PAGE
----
Burundi Inaugurates First Utility-Scale Solar Field
The 7.5MW plant is in Mubuga in the central Gitega province.
The official inauguration of Burundi's first grid-connected solar power plant took place on 9 May at Mubuga in the central Gitega province. The president of Burundi, Évariste Ndayishimiye, was in attendance.
The 7.5MW photovoltaic plant has been operational since May 2021 and supplies over 10% of Burundi’s electricity.
The solar farm is the country's first non-diesel independent power project. Gigawatt Global secured a 25-year power purchase agreement with the government of Burundi for its development.
A consortium including pan-African private equity investor Inspired Evolution, the UK government-funded Renewable Energy Performance Platform, and Gigawatt Global financed the project. US International Development Finance Corporation provided political risk insurance and led the refinancing of the construction debt.
Construction was carried out between January 2020 and October 2021, with France's Voltalia providing the engineering, procurement and construction services.
The plant supplies electricity to about 87,600 people and businesses. It created 300 temporary jobs during construction and will support up to 50 permanent jobs during its operational phase.
There are already plans to double the size of the plant.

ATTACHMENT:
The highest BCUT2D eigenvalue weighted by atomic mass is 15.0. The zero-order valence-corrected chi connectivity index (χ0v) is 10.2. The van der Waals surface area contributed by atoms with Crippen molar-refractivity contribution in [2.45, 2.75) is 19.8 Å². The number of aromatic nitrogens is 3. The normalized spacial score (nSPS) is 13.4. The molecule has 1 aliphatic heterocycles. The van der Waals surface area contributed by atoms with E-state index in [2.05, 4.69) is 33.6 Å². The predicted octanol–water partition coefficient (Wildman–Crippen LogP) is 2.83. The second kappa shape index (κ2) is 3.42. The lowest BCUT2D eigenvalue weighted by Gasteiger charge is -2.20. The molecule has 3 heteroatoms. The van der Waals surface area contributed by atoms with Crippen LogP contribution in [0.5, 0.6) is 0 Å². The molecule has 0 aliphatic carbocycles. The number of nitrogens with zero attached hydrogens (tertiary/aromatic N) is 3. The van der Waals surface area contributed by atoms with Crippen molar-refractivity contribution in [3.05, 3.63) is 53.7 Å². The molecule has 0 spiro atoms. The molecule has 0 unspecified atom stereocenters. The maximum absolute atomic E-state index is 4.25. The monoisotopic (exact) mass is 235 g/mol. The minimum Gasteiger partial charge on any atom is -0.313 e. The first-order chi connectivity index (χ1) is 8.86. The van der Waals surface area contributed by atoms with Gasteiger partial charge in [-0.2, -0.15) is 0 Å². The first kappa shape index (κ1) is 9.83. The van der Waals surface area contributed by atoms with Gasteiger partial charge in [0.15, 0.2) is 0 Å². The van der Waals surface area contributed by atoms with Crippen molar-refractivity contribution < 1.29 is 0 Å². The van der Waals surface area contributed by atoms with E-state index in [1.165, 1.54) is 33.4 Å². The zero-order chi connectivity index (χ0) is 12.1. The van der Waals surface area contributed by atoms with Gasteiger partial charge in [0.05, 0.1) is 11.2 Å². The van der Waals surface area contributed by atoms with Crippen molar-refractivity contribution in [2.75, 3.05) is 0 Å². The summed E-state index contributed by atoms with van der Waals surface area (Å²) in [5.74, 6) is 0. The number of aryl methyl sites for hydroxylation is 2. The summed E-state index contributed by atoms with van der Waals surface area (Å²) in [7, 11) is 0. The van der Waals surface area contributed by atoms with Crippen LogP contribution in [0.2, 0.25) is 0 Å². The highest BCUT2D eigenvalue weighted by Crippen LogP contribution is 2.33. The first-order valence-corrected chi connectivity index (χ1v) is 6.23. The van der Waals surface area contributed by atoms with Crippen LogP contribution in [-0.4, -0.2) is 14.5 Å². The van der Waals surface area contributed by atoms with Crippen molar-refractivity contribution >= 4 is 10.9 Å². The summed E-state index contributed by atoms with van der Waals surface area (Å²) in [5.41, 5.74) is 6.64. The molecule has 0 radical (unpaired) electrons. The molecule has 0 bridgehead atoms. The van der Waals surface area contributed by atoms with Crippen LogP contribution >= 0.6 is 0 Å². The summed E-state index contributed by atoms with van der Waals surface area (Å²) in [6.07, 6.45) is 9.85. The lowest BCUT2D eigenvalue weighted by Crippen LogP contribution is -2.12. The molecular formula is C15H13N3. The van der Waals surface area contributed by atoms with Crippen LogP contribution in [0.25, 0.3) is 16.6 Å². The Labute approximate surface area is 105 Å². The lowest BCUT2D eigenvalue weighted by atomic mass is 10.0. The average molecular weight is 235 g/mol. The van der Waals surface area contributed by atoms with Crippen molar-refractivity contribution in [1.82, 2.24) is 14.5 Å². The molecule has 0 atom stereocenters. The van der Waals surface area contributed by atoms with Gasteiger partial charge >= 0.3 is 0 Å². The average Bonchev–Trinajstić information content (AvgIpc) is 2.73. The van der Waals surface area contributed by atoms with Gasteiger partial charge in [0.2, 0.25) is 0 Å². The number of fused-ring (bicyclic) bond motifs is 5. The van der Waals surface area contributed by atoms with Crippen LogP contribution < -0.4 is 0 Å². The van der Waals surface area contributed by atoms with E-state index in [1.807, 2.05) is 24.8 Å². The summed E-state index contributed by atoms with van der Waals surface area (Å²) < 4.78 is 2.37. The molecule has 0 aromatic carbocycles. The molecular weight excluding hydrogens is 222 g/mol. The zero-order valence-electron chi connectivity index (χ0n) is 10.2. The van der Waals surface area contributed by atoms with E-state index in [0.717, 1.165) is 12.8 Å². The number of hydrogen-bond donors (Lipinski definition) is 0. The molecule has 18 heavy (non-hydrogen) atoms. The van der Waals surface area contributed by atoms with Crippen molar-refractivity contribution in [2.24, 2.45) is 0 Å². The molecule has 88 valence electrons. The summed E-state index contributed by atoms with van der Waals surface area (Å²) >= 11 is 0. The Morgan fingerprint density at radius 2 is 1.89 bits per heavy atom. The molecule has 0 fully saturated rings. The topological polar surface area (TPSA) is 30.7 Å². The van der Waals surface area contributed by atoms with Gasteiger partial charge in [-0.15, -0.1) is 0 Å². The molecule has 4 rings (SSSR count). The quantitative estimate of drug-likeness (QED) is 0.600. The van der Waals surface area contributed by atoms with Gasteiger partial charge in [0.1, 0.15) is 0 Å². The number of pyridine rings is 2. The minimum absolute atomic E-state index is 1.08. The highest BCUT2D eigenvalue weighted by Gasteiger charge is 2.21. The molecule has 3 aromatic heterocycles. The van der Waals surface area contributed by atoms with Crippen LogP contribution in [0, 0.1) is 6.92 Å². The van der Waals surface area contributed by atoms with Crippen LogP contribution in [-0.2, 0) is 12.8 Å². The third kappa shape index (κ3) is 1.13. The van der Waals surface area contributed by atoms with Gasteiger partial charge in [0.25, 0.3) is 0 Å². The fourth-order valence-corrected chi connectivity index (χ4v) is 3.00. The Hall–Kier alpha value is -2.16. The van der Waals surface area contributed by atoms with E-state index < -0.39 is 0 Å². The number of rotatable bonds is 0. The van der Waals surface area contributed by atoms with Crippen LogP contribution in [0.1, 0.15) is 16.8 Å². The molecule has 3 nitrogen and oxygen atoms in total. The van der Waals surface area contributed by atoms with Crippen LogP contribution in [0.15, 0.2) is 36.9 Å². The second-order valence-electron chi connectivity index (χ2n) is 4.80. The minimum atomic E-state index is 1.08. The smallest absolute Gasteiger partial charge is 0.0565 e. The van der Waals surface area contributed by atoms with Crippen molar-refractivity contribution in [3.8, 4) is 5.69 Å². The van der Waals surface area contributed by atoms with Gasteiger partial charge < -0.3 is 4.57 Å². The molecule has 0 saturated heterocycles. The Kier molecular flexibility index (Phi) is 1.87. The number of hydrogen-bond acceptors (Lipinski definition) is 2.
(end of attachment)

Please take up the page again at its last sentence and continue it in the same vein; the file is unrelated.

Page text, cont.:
Expanding energy access by taking advantage of abundant renewable energy resources is essential. U.S. Government and private sector clean energy investments in #Burundi are growing with Gigawatt Global’s solar plant in Mubuga powering all of the greater Gitega city region. pic.twitter.com/SlqiyNBQNS— U.S Embassy Burundi (@US_Emb_Burundi) May 9, 2023
Gigawatt Global financed and developed the first commercial-scale solar field in continental sub-Sahara (outside South Africa), in neighbouring Rwanda in 2014. The company is also developing solar-based rural electrification mini-grid and solar street lighting pilot projects in Burundi.
According to CEO Yosef Abramowitz, Gigawatt Global is looking to deploy $1 billion in renewable energy projects in Africa in the coming years as a partner to the White House Power Africa initiative.
“We are targeting sub-Sahara Africa as a high impact and high growth market, with a portfolio of small, medium and large power projects in the highest priority development areas," he said during the construction phase of the Burundi project. "Our unique quadruple bottom-line approach emphasizes investment grade projects, humanitarian impact, climate change mitigation, and economic and social development."
Burundi builds solar plant at half the cost of diesel at Mubuga.— T. K. Rengarajan 🇺🇸 (@trengarajan) November 1, 2021
Solar is in the enlightened self-interest of Africa.#COP26 #COP26Glasgow pic.twitter.com/wLea7KYEV5
Top photo: Mubuga solar field (gigawattglobal.com)
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